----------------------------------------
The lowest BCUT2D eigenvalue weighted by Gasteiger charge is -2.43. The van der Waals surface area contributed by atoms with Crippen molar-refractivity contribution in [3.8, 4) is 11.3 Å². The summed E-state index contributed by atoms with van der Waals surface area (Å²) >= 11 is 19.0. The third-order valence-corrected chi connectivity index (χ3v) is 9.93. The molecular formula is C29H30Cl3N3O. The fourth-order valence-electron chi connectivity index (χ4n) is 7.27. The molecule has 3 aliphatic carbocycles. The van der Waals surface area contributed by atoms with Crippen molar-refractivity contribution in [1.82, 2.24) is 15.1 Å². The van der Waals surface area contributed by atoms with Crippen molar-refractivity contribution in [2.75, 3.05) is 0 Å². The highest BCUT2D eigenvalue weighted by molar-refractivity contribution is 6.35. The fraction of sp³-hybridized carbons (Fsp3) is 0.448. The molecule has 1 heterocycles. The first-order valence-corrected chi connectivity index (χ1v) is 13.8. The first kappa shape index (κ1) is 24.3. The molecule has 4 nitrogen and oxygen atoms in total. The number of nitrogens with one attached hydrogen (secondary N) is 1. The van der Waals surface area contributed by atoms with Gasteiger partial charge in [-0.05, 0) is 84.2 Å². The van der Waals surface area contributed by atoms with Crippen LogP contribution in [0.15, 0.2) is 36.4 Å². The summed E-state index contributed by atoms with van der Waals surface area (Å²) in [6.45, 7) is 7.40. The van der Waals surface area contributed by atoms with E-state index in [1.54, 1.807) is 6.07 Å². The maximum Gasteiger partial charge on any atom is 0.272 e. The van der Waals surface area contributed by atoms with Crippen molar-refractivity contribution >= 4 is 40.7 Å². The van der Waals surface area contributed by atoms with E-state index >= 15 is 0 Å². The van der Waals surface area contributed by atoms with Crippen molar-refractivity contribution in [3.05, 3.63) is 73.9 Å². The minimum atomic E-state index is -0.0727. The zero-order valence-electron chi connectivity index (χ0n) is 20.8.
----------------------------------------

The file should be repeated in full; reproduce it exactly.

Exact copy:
The lowest BCUT2D eigenvalue weighted by Gasteiger charge is -2.43. The van der Waals surface area contributed by atoms with Crippen molar-refractivity contribution in [3.8, 4) is 11.3 Å². The summed E-state index contributed by atoms with van der Waals surface area (Å²) >= 11 is 19.0. The third-order valence-corrected chi connectivity index (χ3v) is 9.93. The molecular formula is C29H30Cl3N3O. The fourth-order valence-electron chi connectivity index (χ4n) is 7.27. The molecule has 3 aliphatic carbocycles. The van der Waals surface area contributed by atoms with Crippen molar-refractivity contribution in [1.82, 2.24) is 15.1 Å². The van der Waals surface area contributed by atoms with Crippen molar-refractivity contribution in [2.75, 3.05) is 0 Å². The highest BCUT2D eigenvalue weighted by molar-refractivity contribution is 6.35. The fraction of sp³-hybridized carbons (Fsp3) is 0.448. The molecule has 1 heterocycles. The first-order valence-corrected chi connectivity index (χ1v) is 13.8. The first kappa shape index (κ1) is 24.3. The molecule has 4 nitrogen and oxygen atoms in total. The number of nitrogens with one attached hydrogen (secondary N) is 1. The van der Waals surface area contributed by atoms with Gasteiger partial charge in [-0.05, 0) is 84.2 Å². The van der Waals surface area contributed by atoms with Crippen LogP contribution in [0.15, 0.2) is 36.4 Å². The summed E-state index contributed by atoms with van der Waals surface area (Å²) in [6.45, 7) is 7.40. The van der Waals surface area contributed by atoms with E-state index in [1.54, 1.807) is 6.07 Å². The maximum Gasteiger partial charge on any atom is 0.272 e. The van der Waals surface area contributed by atoms with Crippen molar-refractivity contribution >= 4 is 40.7 Å². The van der Waals surface area contributed by atoms with E-state index >= 15 is 0 Å². The van der Waals surface area contributed by atoms with Crippen molar-refractivity contribution in [3.05, 3.63) is 73.9 Å². The minimum atomic E-state index is -0.0727. The zero-order valence-electron chi connectivity index (χ0n) is 20.8.